The Office of Global Health and Health Disparities (OGHHD) supports global research partnerships aimed at strengthening our understanding of the burden of neurological disease and identifying opportunities for improved diagnostics, treatment, and prevention strategies. Building sustainable capacity in low-and middle-income countries to enable the conduct of research and training in neurological disorders and stroke in low resource settings is also of interest.
International institutions and organizations, including public or private non-profit or for-profit organizations, are eligible to receive most research project grants from NINDS. International institutions and organizations are not eligible to receive Institutional National Research Service Awards, Career Development Awards, Program Project Grants, Center Grants, Resource Grants, and SBIR/STTR grants. In addition, all eligible international applications must meet the review criteria outlined below. Expanded Grants.gov registration instructions for international organizations are available on the eSubmission website.
When applying from an International/foreign institution, both electronic and paper applications have a checkbox for foreign institutions and domestic institutions with a foreign component. In addition, there are special budget requirements for applications from foreign institutions. For more information visit the NIH About Grants information page for international applicants and grantees. Foreign postdoctoral fellows may work on NIH-funded research grants, but they may not work on a National Research Service Award fellowship or training grant. According to the NIH Grants Policy Statement, PIs and other personnel supported by NIH research grants are usually not required to be U.S. citizens, though some programs have citizenship requirements. Check the program announcement or request for applications to be sure. When applying electronically, foreign organizations must obtain a NATO Commercial and Government Entity code. NIH does not require international organizations to obtain an Employer Identification Number (EIN) for application submission. International organizations may use 44-4444444 for the Employer Identification field in the SF424 (R&R) Cover Component of the application package. For more information on registering, see the NIH About Grants Organization Representative Registration page.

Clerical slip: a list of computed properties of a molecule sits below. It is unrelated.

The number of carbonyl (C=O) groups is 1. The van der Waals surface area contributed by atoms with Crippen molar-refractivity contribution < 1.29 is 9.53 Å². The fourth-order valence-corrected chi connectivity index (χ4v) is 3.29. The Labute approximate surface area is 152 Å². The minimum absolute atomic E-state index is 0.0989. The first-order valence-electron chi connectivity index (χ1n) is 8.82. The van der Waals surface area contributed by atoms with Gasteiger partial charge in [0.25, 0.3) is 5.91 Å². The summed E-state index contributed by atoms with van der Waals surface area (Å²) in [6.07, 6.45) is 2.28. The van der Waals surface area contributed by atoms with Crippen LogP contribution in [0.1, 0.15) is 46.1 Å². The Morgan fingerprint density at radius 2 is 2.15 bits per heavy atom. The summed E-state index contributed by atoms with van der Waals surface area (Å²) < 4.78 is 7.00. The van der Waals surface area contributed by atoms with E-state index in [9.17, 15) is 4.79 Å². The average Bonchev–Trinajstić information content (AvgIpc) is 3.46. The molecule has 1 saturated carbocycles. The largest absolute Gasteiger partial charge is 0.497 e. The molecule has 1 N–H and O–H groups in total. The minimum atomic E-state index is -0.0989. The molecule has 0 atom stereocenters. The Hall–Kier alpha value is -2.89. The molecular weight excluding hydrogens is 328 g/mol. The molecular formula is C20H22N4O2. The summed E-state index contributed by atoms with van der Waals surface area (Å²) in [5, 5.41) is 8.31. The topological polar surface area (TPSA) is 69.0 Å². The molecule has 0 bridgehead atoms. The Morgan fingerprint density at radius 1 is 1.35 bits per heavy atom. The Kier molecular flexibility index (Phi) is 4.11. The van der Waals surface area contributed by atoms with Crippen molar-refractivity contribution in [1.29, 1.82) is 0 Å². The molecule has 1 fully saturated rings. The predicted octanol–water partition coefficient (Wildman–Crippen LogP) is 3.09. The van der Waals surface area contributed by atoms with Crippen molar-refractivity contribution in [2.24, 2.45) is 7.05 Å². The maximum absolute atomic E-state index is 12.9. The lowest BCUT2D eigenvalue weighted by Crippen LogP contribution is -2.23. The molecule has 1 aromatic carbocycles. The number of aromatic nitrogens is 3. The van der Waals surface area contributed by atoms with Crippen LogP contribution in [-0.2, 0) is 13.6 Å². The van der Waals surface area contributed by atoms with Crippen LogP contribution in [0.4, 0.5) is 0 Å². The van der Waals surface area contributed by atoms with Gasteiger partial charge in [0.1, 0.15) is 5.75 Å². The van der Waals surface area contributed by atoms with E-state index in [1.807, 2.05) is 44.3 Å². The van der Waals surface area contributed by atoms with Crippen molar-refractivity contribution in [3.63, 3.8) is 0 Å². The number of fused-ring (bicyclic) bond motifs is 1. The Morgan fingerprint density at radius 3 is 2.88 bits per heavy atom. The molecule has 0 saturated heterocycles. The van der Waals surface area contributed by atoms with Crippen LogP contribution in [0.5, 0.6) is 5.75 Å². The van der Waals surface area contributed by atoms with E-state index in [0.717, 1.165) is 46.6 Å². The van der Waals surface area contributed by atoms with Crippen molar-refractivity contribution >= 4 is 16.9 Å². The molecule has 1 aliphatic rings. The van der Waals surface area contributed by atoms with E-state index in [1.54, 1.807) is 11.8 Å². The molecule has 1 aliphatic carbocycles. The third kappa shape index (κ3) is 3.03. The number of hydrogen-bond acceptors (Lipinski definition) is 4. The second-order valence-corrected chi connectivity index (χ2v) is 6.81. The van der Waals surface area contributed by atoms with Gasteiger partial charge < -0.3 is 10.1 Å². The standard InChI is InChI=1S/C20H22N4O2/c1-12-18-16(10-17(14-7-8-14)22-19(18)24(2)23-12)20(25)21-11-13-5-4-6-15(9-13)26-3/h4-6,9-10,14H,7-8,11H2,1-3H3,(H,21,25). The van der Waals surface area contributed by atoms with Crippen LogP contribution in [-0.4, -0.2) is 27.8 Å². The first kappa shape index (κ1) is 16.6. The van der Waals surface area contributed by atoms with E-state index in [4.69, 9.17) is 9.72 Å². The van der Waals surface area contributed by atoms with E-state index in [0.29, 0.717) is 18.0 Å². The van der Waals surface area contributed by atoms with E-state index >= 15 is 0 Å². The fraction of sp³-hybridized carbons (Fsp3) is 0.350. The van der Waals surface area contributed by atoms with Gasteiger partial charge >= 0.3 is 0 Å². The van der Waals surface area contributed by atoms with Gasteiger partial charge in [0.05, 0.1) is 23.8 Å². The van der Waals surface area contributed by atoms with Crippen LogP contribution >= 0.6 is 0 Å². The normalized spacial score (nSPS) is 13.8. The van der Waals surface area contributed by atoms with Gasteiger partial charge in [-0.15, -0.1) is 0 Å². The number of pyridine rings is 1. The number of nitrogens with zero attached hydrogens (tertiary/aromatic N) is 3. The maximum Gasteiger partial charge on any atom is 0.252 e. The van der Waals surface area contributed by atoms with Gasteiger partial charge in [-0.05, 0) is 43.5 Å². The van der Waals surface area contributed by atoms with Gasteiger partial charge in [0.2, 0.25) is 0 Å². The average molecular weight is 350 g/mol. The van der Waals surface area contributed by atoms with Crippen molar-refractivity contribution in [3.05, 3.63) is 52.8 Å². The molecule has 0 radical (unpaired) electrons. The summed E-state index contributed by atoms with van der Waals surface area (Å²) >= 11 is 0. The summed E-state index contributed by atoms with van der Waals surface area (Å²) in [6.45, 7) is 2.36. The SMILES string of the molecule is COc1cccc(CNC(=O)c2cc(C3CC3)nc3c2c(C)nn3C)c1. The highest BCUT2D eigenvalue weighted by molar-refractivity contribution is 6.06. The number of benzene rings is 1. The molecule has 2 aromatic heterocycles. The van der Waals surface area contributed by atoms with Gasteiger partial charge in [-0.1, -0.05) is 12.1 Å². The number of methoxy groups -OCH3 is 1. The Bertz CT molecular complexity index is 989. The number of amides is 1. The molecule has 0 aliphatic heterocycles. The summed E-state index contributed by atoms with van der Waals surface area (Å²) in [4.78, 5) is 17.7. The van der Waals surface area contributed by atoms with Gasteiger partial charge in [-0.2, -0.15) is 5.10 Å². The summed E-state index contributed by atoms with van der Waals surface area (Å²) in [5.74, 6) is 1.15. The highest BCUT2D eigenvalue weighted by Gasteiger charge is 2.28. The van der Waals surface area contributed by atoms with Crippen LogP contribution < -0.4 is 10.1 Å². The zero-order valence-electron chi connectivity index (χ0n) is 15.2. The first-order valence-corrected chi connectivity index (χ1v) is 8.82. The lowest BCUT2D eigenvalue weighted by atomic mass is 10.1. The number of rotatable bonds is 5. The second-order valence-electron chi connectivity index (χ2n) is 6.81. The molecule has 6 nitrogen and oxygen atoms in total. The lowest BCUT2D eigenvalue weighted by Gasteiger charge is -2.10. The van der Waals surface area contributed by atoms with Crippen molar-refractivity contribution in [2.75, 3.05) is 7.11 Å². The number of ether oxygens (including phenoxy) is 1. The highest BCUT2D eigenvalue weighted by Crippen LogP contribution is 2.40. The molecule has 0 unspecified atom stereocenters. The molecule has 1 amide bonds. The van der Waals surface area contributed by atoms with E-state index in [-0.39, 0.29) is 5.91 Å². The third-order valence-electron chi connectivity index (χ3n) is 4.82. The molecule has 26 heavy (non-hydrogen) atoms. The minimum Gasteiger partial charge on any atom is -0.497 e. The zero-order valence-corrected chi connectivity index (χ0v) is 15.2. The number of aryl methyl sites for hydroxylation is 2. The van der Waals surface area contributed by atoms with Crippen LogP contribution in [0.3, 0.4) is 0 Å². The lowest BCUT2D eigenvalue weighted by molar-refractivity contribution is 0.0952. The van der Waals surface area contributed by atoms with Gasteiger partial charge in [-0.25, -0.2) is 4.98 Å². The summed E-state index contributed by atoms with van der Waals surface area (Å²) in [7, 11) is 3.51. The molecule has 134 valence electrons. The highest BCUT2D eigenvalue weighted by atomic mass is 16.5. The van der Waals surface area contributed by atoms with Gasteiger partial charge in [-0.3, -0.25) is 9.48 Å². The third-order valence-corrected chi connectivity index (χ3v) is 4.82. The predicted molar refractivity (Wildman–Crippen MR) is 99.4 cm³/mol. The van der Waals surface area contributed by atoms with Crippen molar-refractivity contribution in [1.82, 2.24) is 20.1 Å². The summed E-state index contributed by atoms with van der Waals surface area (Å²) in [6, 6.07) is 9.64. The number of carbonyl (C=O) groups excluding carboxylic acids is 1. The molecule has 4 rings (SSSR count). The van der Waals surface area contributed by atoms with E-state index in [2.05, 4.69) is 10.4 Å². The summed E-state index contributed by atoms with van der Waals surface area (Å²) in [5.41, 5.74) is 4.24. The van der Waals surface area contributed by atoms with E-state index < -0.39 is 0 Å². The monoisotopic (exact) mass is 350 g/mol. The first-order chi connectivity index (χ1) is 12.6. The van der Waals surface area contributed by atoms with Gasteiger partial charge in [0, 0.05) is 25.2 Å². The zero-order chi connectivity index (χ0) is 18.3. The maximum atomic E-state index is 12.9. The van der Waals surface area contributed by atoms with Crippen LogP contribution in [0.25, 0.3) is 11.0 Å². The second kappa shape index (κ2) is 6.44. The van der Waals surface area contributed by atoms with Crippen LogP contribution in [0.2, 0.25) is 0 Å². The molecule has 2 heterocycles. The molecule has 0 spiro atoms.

Research grant applications from foreign or international organizations must be discussed and recommended for funding by the National Advisory Neurological Disorders and Stroke Council (NANDS Council) and are ineligible for expedited review. In addition, foreign companies are not eligible for Small Business Innovation (SBIR) grants. To be eligible for an SBIR grant, a company must have majority ownership by U.S. citizens or permanent resident aliens, and conduct all the research funded by the grant in the U.S. This condition makes subsidiaries of foreign companies ineligible unless they are majority owned by U.S. citizens. For more information on small business funding opportunities, see the NINDS SBIR and STTR Program.
Prior NINDS approval is required for the transfer of a grant-supported project or activity from one entity to another before the expiration of the approved project period. Please note that a change of grantee status that involves the transfer of a grant to or between foreign institutions or international organizations must be approved by the NINDS Advisory Council subject to the additional review criteria for foreign applicants (see above). Investigators considering a move to a foreign institution should consult with their Program Director early in this process because approval of transfers is not automatically given.
You do not need U.S. affiliation or citizenship to become a grantee. If you are working at a U.S. institution that is receiving the award, you have to remain there long enough to finish your project.
• If you do not have a permanent visa, state in your application that your visa will allow you to remain in the U.S. long enough for you to be engaged on the project.
• Your institution ensures that you have an appropriate visa. You will need U.S. affiliation or citizenship to be a trainee on a training grant or receive a career award or fellowship with a couple of exceptions: the Pathway to Independence Award (K99/R00) and the International Neuroscience Fellowship (F05). For most other career development and training awards, you must be a U.S. citizen, a noncitizen national, or a permanent resident with a valid Alien Registration Receipt Card (i.e. Green Card) at the time of award.
Some mechanisms may support projects awarded to a domestic institution with a foreign component. For purposes of this policy, a "foreign component" is defined as performance of any significant element or segment of the project outside the United States either by the grantee or by a researcher employed by a foreign institution, whether or not grant funds are expended. Activities that would meet this definition include:
For more complete information on NIH awards to foreign institutions and grants involving foreign components, see the NIH Grants Policy Statement and the NIH’s Office of Extramural Research website. Additional information on International FOAs supported by NINDS can be found on the Find Funding Opportunities page.